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Competitive chess is not only about presenting your chess knowledge and turning it into a full point or defending a position for 5 hours and then missing to claim a three-fold repetition just because you are unaware of the chess rules and their proper implementation.
Imagine that, no matter how good your coach is, he may have never dragged your attention to explaining some simple cases that could arise in a tournament game. Or worse, say you are a chess professional, but failed to study the latest changes on the laws of chess and namely this brought you to a situation where you simply lost your prize money due to the mentioned fact.
So, a natural question would be: Who this book is intended for?
First and foremost - the chess arbiters, as it is stated on the book cover. Bojovic and Suhartovic, experienced International Arbiters and FIDE lecturers, have tried to handle the matter in such a way that even the beginners may master it, and that at the same time it would be useful to any chess arbiter as well. Since the jobs of arbiters and organizers are inextricably linked, it is considered that also the organizers shall find useful information in it. In addition, it will be useful to all chess players, primarily to professionals.
In the last several decades, chess has undergone large changes. On the one hand, the number of tournaments has significantly increased, and on the other, the mass usage of computers has opened hitherto unimaginable possibilities for progress and improvement of players, but unfortunately for misuses as well. This has led to the fact that also the Laws of Chess have been changing and adapting to new circumstances. Accordingly, the demands put before the arbiters, organizers and the players themselves are getting increasingly higher. Even though all the regulations may be found in the FIDE Handbook, the authors considered that it is not enough.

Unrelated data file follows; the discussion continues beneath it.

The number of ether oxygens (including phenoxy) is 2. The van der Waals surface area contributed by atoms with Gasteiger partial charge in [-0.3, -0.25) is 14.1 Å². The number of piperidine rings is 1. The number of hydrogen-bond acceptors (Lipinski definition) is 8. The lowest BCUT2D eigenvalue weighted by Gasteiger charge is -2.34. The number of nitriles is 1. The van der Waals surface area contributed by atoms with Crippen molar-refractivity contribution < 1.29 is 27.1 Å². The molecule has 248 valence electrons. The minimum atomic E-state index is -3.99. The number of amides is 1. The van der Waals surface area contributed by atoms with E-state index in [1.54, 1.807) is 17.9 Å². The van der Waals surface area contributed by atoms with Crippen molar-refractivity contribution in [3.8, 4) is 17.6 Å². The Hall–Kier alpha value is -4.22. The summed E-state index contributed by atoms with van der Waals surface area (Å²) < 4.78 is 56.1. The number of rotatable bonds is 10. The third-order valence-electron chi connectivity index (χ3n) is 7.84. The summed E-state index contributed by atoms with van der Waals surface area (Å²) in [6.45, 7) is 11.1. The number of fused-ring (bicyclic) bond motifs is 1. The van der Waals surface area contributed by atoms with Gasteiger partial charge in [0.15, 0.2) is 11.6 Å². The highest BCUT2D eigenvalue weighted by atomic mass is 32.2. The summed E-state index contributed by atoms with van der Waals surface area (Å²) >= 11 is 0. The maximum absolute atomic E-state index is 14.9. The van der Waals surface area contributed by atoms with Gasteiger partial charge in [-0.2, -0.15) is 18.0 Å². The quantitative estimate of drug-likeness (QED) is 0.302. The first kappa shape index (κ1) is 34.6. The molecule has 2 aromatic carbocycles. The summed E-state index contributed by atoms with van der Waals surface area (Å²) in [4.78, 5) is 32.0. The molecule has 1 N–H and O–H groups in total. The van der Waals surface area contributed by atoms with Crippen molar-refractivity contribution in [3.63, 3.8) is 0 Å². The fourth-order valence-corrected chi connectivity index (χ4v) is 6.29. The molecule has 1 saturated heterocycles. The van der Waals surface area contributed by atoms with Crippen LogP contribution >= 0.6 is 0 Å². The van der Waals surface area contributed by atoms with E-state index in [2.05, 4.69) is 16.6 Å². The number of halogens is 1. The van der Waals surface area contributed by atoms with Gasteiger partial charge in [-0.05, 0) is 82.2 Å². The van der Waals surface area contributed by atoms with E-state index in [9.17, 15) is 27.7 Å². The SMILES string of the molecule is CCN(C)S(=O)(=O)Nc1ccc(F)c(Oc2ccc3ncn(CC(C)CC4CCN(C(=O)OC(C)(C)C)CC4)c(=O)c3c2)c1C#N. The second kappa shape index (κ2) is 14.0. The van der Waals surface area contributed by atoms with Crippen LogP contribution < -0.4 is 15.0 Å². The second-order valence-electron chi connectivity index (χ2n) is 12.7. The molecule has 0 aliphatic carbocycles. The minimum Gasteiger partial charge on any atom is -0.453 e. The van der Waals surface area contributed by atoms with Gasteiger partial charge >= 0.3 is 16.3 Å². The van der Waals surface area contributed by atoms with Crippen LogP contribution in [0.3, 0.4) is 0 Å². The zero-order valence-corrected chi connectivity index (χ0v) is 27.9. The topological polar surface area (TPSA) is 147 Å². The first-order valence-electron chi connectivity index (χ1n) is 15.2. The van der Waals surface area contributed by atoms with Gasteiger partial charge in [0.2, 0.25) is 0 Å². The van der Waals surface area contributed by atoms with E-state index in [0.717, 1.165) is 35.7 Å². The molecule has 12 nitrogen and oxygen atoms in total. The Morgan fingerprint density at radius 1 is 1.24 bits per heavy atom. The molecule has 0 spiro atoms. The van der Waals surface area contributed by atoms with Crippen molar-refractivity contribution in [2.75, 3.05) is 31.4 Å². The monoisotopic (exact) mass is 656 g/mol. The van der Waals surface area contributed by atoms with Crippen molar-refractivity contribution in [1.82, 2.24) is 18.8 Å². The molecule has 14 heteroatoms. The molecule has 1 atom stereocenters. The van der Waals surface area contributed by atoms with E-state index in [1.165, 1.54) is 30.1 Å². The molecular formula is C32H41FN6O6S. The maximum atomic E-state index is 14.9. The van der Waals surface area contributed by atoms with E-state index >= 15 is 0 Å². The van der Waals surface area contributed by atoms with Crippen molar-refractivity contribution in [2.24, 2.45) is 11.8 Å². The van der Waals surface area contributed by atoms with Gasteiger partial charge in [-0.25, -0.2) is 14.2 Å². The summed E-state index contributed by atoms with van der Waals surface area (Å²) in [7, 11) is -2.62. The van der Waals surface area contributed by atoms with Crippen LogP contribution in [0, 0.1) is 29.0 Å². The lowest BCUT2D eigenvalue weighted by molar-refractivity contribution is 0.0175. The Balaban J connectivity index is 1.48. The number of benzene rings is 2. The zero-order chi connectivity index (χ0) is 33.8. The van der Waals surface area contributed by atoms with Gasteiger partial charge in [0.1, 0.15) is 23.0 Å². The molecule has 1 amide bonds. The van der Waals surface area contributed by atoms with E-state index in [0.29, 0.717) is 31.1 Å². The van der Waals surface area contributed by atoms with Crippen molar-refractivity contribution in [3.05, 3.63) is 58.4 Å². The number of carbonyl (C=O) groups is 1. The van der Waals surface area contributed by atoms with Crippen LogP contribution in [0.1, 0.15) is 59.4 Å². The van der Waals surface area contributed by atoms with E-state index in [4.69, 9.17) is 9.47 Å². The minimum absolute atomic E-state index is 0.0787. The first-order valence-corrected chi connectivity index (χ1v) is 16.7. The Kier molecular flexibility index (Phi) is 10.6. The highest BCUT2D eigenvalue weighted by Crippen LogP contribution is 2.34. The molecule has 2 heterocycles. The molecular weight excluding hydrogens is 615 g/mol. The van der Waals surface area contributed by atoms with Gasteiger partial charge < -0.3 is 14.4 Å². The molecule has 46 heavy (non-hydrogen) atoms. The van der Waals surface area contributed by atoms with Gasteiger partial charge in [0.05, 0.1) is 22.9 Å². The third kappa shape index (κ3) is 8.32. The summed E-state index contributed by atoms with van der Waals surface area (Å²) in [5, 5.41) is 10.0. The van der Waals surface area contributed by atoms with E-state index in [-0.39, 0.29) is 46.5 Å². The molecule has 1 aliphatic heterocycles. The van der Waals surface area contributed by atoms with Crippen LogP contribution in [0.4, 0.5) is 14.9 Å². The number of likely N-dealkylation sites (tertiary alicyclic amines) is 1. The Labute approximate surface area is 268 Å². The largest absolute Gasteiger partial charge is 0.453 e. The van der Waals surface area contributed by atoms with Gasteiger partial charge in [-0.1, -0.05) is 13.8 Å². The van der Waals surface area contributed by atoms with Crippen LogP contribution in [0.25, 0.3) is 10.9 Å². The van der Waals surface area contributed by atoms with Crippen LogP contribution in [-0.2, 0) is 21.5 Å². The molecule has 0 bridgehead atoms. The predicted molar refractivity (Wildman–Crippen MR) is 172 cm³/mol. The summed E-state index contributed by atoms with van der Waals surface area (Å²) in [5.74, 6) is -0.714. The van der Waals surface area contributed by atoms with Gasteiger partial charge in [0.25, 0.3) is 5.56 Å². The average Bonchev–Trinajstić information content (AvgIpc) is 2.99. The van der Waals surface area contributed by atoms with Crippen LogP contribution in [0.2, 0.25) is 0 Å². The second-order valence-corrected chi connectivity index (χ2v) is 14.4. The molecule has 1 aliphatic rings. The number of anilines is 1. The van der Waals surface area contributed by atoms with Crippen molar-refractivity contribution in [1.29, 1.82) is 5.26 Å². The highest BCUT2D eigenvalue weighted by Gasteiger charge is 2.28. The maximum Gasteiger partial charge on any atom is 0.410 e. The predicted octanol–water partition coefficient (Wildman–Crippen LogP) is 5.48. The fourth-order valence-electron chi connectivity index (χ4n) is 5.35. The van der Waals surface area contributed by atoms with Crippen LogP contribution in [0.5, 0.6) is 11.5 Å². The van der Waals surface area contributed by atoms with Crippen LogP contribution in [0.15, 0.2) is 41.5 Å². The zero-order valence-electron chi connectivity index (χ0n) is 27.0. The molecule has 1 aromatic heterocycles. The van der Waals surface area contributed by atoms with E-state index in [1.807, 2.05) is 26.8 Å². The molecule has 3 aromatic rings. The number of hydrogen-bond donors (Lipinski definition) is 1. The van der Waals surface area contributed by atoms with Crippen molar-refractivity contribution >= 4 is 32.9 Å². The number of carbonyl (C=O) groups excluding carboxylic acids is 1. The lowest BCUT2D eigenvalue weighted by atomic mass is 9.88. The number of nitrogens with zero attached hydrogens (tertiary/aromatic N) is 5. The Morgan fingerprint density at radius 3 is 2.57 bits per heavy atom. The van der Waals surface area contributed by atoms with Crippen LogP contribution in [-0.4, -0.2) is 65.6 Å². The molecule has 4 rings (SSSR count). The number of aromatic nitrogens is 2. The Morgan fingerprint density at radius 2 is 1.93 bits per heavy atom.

“Namely, that would be as if we gave some layman a collection of laws and expected him to become a lawyer.”
The objective was to present the most important regulations (for practical application) and to explain them in the textbook form, with as much examples as possible. The matter covered is divided into three units.
The first part deals with the Laws of Chess with numerous examples and comments. The chosen examples clearly illustrate the purpose and essence of the Laws of Chess. Of course, at the same time it would be impossible to cover all the situations which could arise in a chess competition. This part contains also the Tournament Rules, which represent (mostly technical) addition to the Laws. Special attention was given to cheating in chess through history and the ways how to battle against modern cheating by means of IT.
The second part covers the systems of competition. The Dutch variation of the Swiss system was covered in detail, not only because it is used most often, but also because it has undergone important changes which are valid from 1 July 2017. Special attention was given to the tie-break criteria. The authors are aware that many arbiters consider that making of the pairings and calculation of the MB are not their job, and that the computer does that automatically. Disagreeing with such view, authors consider that the pairings and calculation of standings are solely arbiter’s responsibility, and that the computer is an aid only. Even if the opposite opinion is accepted, the arbiter must always know this matter well enough to give an explanation to a player.
The third part comprises the Rating system, the International Title Regulations and the FIDE Online Arena. Even though it’s still in its infancy, everything indicates that in the future more and more competitions will be organized online.
292 Seiten, gebunden, Verlag Chess Informant